Two days before the opening of The Theatre Lab’s production of Yasmina Reza’s God of Carnage at Capital Hill Arts Workshop, Theatre Lab announced the launch of a new professional theater company called Breakout Theatre.
According to its press release: “The new theater company will comprise all graduates from Theatre Lab’s Honors Acting Conservatory, who form the only group eligible to audition for Breakout Theatre productions. All technical roles, including stage management and crew, will be filled by participants in the Arts Institute for Creative Advancement, a groundbreaking program that trains underrecognized youth and young adults in D.C. to work as theater technicians.”
The company launched with a four-performance run of God of Carnage featuring only Theatre Lab graduates.
So why is God of Carnage a good choice for Breakout Theatre’s first showcase for actors’ abilities? Well, it’s a fairly accessible play: award-winning, and well-known to theater enthusiasts. Carnage allows each actor in its cast of two married heterosexual couples to perform an emotional range that spans from silent spite to frothing rage. In this sense, Carnage is a 2008 reflection of Edward Albee’s Who’s Afraid of Virginia Woolf?
But is God of Carnage good? If you judge from the comments in the audience, as the lights came up at the end: “It’s a brilliant script!” “The lines were so good!”
The play begins with a meeting between two couples, discussing what to do about an incident with their children. Alan and Annette’s child has assaulted Veronica and Michael’s child with a stick, causing him to lose two teeth. The four meet in a remarkably amicable gathering (at first) discussing how to recount, in writing, how the fight played out. The play devolves into personal insults and arguments that highlight the toxicity between each couple and culminates (spoiler) in a dramatic trashing of Veronica and Michael’s house.
But the social commentary in this play feels outdated. To lean on stereotypical class-based archetypes removes any complexity for each character: Alan is a high-powered lawyer defending big pharma, Annette is an anxiety-ridden wealth-management advisor, Veronica is the performative liberal writer focusing on the Darfur genocide, and Michael is the blue-collar working man (how are Veronica and Michael married again?). That lack of complexity makes it hard to see ourselves in any of these caricatures, and so the play gives us nothing to even begin emotionally connecting to before revealing that all the characters are just toxic individuals succumbing to their worst impulses.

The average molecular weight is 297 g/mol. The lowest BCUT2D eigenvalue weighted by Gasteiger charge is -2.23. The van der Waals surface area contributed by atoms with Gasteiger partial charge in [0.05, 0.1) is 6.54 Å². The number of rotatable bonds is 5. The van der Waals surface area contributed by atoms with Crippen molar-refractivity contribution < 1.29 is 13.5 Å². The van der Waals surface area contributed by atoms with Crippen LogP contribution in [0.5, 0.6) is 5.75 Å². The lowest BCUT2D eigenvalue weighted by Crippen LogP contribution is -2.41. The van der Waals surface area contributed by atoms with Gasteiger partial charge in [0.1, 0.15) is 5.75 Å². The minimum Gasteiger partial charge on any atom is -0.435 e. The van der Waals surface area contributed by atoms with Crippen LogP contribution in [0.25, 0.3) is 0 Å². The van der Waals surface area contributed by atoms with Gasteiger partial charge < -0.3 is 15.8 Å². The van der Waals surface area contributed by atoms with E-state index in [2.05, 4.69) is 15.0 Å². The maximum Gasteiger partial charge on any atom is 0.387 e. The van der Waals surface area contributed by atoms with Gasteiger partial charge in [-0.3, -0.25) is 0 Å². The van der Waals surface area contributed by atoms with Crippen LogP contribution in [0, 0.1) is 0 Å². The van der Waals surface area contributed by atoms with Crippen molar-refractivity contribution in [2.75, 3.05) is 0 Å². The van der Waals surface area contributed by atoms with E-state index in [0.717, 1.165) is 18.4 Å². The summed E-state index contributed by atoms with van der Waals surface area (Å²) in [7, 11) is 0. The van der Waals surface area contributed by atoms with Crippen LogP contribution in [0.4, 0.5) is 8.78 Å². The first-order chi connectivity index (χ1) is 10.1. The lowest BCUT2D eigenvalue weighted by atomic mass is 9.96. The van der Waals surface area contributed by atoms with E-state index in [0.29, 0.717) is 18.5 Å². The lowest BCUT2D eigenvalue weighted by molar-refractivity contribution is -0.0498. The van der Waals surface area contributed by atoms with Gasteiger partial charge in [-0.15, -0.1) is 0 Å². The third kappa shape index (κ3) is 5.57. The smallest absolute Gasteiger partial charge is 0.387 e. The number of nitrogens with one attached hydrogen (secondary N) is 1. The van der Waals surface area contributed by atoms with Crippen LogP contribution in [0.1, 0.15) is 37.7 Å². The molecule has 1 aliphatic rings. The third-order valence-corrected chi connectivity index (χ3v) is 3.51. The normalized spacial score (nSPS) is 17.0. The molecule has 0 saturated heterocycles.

When God of Carnage premiered in 2006, it was probably great for its time; but honestly, if your play gets made into a movie by Roman Polanski, as this one was in 2011, maybe it’s safe to retire the piece.
Of course, the quality of the production cannot be assessed by the quality of the play itself, and Breakout Theatre wants to showcase its actors, which is an incredibly noble enterprise. Building a program that both assists with training and provides job placement for future artists needs to be highly commended.
To that, the performers do fairly effective work with these caricatures during the dramatic moments of the production. Veronica (Mary Rodrigues) and Annette (Caroline Adams) have the clearest character transformation from beginning to end. The physical weight of the abuse these two characters endure is emotionally present on their shoulders and faces. Their success is in their physical evolution, from hospitable or stoic, respectively, to disheveled and raging. Rodrigues, lying on the floor while fielding a call from her daughter, does an excellent job evoking the combined shame and anger at the world and those around her.
Michael (Aron Spellane) and Alan (Chuck O’Toole) share a chemistry that I can only define as frat bro, united in the knowledge of the power dynamic. Spellane does an effective job gradually transforming an initially disarming, jovial smile into a grimace throughout the play. O’Toole plays a detached, emotionally neglectful personality extremely well, chuckling at the idea of naming a grenade launcher a “thump gun.”
Randy Baker is an award-winning director in the DC area. His individual coaching with the actors is clear in all of their more elevated deliveries, but some of the subtler moments felt rushed, or simply unaddressed. The scene that comes to mind is when Alan leans his face in on Veronica (almost as if to kiss or seduce her), only to be dismissed. The weight of that moment doesn’t seem to land on any of the characters from that point on.
What Breakout Theatre is doing is a wonderful continuation of the work that Theatre Lab trains on. Carnage as a play may simply be uninteresting (to myself), but it does give stage actors the fluidity to practice their dramatic range and develop a cohesive chemistry onstage. I look forward to seeing The Theatre Lab give its actors extensive opportunities and a place to practice ambitious choices in Breakout Theatre’s next professional production.
Running Time: 90 minutes, no intermission.
God of Carnage plays through June 24, 2023, presented by The Theatre Lab performing at the Capitol Hill Arts Workshop, 545 7th Street SE, Washington, DC. Tickets (starting at $15) are available online.
COVID Safety: Masks are optional and are available at the check-in desk upon request.